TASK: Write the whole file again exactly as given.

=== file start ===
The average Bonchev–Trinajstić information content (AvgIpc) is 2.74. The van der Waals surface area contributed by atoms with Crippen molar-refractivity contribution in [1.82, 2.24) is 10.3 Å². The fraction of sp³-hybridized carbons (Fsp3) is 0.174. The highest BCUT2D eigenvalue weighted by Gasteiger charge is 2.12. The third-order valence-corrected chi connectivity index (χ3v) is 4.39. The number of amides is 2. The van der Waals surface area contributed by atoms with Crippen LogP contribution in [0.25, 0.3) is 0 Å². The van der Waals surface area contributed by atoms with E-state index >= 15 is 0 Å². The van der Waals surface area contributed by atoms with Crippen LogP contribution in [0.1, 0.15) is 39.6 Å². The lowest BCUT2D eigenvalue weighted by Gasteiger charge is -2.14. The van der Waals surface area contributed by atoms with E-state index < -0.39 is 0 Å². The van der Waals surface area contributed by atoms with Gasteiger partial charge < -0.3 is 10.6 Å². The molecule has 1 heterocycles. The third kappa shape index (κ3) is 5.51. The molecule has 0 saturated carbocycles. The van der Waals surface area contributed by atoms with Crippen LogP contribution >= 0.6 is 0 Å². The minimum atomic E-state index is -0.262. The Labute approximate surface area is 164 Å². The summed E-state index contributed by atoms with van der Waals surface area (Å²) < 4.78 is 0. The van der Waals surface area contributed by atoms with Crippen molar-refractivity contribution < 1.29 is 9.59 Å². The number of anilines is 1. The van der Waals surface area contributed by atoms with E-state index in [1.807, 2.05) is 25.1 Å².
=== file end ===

The average Bonchev–Trinajstić information content (AvgIpc) is 2.74. The van der Waals surface area contributed by atoms with Crippen molar-refractivity contribution in [1.82, 2.24) is 10.3 Å². The fraction of sp³-hybridized carbons (Fsp3) is 0.174. The highest BCUT2D eigenvalue weighted by Gasteiger charge is 2.12. The third-order valence-corrected chi connectivity index (χ3v) is 4.39. The number of amides is 2. The van der Waals surface area contributed by atoms with Crippen LogP contribution in [0.25, 0.3) is 0 Å². The van der Waals surface area contributed by atoms with E-state index >= 15 is 0 Å². The van der Waals surface area contributed by atoms with Crippen LogP contribution in [0.1, 0.15) is 39.6 Å². The lowest BCUT2D eigenvalue weighted by Gasteiger charge is -2.14. The van der Waals surface area contributed by atoms with E-state index < -0.39 is 0 Å². The van der Waals surface area contributed by atoms with Gasteiger partial charge < -0.3 is 10.6 Å². The molecule has 1 heterocycles. The third kappa shape index (κ3) is 5.51. The molecule has 0 saturated carbocycles. The van der Waals surface area contributed by atoms with Crippen LogP contribution >= 0.6 is 0 Å². The minimum atomic E-state index is -0.262. The Labute approximate surface area is 164 Å². The summed E-state index contributed by atoms with van der Waals surface area (Å²) < 4.78 is 0. The van der Waals surface area contributed by atoms with Crippen molar-refractivity contribution < 1.29 is 9.59 Å². The number of anilines is 1. The van der Waals surface area contributed by atoms with E-state index in [1.807, 2.05) is 25.1 Å².